Reputation: How is Brazil’s citrus sector perceived abroad?
In Europe, the perception of Brazilian agriculture is not always rosy. According to Global Forest Watch, from 2000 to 2020, Brazil experienced a net chance of -28.1Mha (-5.9%) in tree cover. During this period, around 70% of tree cover loss occurred in areas where the dominant drivers of loss resulted in deforestation.
However, Brazil’s citriculture industry is completely unrelated to the Amazon rainforest. The citrus belt is 2,400 miles away from the Amazon, which Campos likened to the distance between Berlin and Cairo.
The citrus sector is working to preserve biodiversity across the citrus belt, and thanks to the Brazilian Forest Code, a significant amount of land has successfully been preserved. According to Brazilian law, farmers are required to leave 20% of the area in a property, or 80% in the Amazon, to forest or its native vegetation. “Today, we have managed to preserve an area that totals more than 150,000 hectares, which is the same area as the city of London,” said Campos.
While all this is happening within Brazil, we wanted to know whether the sustainability message is getting out to customers and consumers abroad, or whether Brazil’s citriculture sector is tarred with the same brush as some of Brazil’s livestock and soy farmers implicated in deforestation and forest degradation.
Recent research commissioned by CitrusBR, and conducted by a European consulting company, surveyed bottlers and retailers in Europe. The results were ‘very good’, said Campos. “All of them recognise our companies as top quality. We export 60-70% to Europe and have done so for a long period now.
“We have a good reputation because our clients have been demanding for a long time and we work closely with them. Our members receive visits from either due diligence bodies, certification bodies, or clients every week.”
The next step is to ensure that positive perception is passed onto the consumer. “We believe it is important to communicate to other retailers and consumers, because the image of our country in the last few years has not been so great, especially regarding deforestation. Sometimes we feel…that people associate deforestation with our sector.”
Campos continued: “We have a good reputation with people who know us. That’s our [goal], to have more people know us and to have our [sustainability] data.”
What does the future hold?
Brazilian citriculture has been exporting since the 1960s, which is at least a decade or two earlier than other agricultural sectors within the country. Citriculture has, and will continue to be, important for the country, explained Campos.
It employs a significant number of people, to begin with. “Citriculture is very labour-intensive because the oranges are picked by hand. Our sector alone generates around 200,000 jobs directly and indirectly in Brazil.” This is particularly relevant in Brazil, she explained, which has a ‘very high’ unemployment period of around 12-13%, depending on the period.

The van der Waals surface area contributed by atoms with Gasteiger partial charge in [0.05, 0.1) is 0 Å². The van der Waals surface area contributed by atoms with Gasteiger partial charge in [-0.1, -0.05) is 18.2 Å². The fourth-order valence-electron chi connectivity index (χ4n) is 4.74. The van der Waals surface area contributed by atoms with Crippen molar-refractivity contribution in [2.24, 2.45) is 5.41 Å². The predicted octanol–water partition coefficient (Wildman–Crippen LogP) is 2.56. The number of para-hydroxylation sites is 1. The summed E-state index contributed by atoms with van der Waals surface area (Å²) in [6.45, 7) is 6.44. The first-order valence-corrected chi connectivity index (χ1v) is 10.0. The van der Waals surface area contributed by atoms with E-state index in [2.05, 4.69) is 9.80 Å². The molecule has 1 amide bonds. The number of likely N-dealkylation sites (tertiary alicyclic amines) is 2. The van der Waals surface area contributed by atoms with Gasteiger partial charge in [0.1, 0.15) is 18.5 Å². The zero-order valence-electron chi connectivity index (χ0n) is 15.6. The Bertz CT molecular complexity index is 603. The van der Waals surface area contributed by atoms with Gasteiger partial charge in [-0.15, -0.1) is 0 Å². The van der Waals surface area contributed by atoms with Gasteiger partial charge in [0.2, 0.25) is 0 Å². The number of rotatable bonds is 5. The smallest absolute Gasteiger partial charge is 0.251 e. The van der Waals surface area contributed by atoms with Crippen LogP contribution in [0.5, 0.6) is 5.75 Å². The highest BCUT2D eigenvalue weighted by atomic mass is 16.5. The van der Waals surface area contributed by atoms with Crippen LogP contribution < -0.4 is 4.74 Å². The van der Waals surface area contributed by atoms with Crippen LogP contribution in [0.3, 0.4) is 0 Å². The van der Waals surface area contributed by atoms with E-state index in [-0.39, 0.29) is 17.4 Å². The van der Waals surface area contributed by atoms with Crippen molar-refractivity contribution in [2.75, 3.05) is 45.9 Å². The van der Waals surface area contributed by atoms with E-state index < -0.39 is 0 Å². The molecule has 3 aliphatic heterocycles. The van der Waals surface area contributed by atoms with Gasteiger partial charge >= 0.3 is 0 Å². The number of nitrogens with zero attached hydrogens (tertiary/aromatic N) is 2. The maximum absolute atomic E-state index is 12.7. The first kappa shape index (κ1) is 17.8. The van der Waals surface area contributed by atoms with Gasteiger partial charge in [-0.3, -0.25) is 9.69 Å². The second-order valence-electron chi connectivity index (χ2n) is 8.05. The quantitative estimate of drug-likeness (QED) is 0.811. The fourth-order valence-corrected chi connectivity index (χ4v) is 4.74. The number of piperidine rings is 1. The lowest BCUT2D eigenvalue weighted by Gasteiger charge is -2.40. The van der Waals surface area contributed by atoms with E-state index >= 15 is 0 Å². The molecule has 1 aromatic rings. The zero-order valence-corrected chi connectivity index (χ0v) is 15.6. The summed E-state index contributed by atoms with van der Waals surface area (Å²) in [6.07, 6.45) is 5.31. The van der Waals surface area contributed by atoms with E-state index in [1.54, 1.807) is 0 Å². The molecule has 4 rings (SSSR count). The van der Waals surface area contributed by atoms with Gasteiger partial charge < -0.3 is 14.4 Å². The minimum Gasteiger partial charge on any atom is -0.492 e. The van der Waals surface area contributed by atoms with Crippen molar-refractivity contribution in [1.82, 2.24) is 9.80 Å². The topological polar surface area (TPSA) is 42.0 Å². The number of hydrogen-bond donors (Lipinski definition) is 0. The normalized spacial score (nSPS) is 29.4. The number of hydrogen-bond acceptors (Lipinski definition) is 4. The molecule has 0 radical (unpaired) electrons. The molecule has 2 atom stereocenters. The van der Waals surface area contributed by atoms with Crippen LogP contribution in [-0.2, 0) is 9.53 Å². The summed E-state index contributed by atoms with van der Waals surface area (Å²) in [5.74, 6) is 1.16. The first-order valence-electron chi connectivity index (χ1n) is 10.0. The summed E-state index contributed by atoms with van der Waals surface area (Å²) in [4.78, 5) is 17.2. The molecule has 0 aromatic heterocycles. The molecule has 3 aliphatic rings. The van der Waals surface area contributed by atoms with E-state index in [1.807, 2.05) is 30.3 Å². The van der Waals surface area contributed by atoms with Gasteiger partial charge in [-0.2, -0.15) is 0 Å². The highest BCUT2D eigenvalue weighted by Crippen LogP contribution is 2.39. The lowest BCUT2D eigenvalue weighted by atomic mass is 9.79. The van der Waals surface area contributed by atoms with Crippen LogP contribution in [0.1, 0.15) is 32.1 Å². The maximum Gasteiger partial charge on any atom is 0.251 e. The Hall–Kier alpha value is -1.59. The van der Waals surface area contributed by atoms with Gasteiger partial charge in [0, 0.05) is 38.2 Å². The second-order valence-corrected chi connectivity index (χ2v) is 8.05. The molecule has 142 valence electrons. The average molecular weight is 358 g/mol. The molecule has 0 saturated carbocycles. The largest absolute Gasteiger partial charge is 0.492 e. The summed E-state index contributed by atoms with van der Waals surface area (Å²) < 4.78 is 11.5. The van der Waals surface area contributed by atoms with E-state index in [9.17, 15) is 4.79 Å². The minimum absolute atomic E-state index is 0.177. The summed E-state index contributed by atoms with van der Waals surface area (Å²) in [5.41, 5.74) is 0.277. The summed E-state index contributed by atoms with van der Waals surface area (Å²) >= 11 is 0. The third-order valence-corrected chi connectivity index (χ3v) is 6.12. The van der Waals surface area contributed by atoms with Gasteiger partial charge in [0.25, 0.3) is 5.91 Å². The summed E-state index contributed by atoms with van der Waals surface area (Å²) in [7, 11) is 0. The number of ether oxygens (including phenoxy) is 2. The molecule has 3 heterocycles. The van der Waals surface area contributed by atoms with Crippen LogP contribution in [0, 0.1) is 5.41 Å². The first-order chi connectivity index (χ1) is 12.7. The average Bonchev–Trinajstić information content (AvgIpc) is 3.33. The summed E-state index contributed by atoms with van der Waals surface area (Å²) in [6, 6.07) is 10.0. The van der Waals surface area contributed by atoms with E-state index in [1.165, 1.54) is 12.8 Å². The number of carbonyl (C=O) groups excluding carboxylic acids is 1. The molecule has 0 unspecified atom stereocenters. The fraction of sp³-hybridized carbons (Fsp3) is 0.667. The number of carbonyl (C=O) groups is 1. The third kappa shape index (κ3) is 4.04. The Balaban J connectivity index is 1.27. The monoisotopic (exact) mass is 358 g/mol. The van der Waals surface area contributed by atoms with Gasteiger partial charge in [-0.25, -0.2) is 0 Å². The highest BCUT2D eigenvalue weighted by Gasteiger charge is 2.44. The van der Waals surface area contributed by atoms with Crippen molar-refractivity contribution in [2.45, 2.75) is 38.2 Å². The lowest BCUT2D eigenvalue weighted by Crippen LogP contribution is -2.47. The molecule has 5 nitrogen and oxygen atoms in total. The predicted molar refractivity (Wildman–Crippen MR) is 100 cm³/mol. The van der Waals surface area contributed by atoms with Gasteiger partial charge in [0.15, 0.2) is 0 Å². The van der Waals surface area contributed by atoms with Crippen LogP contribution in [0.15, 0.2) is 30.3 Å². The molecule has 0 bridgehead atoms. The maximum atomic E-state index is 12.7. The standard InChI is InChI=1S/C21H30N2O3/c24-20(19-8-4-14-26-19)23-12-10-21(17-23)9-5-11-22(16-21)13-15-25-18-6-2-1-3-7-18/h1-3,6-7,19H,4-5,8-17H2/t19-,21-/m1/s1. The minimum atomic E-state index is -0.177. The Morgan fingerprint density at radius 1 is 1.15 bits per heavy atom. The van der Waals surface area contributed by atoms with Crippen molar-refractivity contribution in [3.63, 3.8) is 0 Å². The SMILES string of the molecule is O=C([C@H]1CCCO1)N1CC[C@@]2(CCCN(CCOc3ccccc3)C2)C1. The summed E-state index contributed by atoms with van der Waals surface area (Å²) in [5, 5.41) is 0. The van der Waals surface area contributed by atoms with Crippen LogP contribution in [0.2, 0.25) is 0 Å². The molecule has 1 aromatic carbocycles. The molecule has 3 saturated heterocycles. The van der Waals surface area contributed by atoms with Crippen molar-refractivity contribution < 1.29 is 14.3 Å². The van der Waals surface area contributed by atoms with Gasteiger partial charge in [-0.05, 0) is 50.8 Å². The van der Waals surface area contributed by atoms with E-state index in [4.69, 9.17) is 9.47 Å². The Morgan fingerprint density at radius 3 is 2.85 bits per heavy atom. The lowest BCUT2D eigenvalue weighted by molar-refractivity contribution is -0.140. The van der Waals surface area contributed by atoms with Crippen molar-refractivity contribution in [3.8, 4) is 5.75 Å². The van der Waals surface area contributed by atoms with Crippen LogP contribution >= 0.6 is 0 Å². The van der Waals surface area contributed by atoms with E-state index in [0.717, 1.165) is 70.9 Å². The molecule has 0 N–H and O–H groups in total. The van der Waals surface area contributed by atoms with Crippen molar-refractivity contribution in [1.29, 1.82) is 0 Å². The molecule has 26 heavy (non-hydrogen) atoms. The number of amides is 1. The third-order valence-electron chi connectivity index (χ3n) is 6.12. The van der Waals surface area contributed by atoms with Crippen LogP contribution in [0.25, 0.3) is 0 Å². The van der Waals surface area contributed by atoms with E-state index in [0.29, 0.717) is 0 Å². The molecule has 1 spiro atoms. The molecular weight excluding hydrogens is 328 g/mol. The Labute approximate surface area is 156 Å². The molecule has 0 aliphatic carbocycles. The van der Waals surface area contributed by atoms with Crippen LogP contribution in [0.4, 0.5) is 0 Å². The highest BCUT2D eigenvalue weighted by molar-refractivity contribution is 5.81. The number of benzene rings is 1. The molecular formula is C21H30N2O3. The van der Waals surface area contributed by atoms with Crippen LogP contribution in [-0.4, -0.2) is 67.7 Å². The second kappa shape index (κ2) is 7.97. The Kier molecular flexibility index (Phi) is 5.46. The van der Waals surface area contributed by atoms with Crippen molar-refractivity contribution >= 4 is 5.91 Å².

Citriculture is also important for Brazil’s local economies. The citrus belt encompasses 330 municipalities around the states of São Paulo and Minas Gerais, a good number of which are not located in more rural areas. “It generates a local economy because there are farms, the processing companies, logistics terminals…it’s a very complex economy and it helps a lot of people to live and produce there, while generating revenue for these cities.”
Another financial win lies in the overall revenue the sector brings to the states. “The sector generates almost $200,000 per year in taxes. It has GDP of $6.5bn and exports $2bn.”
What does the future hold for Brazil’s citrus sector? CitrusBR wants to focus on communicate these advantages to the wider world, all the while ‘maintaining relevant’ to consumers.
“The main challenge for us, on behalf of the fruit juice sector, is to keep our product relevant for end consumers. Today, there are lots of [beverage] options: flavoured waters, sodas, and so on. We have to constantly remind consumers that orange juice is a good choice for health,” explained Campos. “Orange juice contains vitamin C, folate, potassium…it’s a food actually, rather than a soda.”
And in terms of sustainability messaging, the trade association hopes that consumers perceive Brazilian-sourced orange juice as a ‘good choice for sustainability’. “Every time you drink an orange juice from Brazil, you are helping to preserve an area larger than the city of London.
“It’s also a good choice when you think about non so developed countries, like Brazil. You are generating jobs there, providing revenue for people who don’t necessarily live in big cities. Today, that’s the challenge: to communicate.
“We know that consumers know almost nothing about Brazil, and we have to show them that they can continue consuming our products and that they are sustainably made.”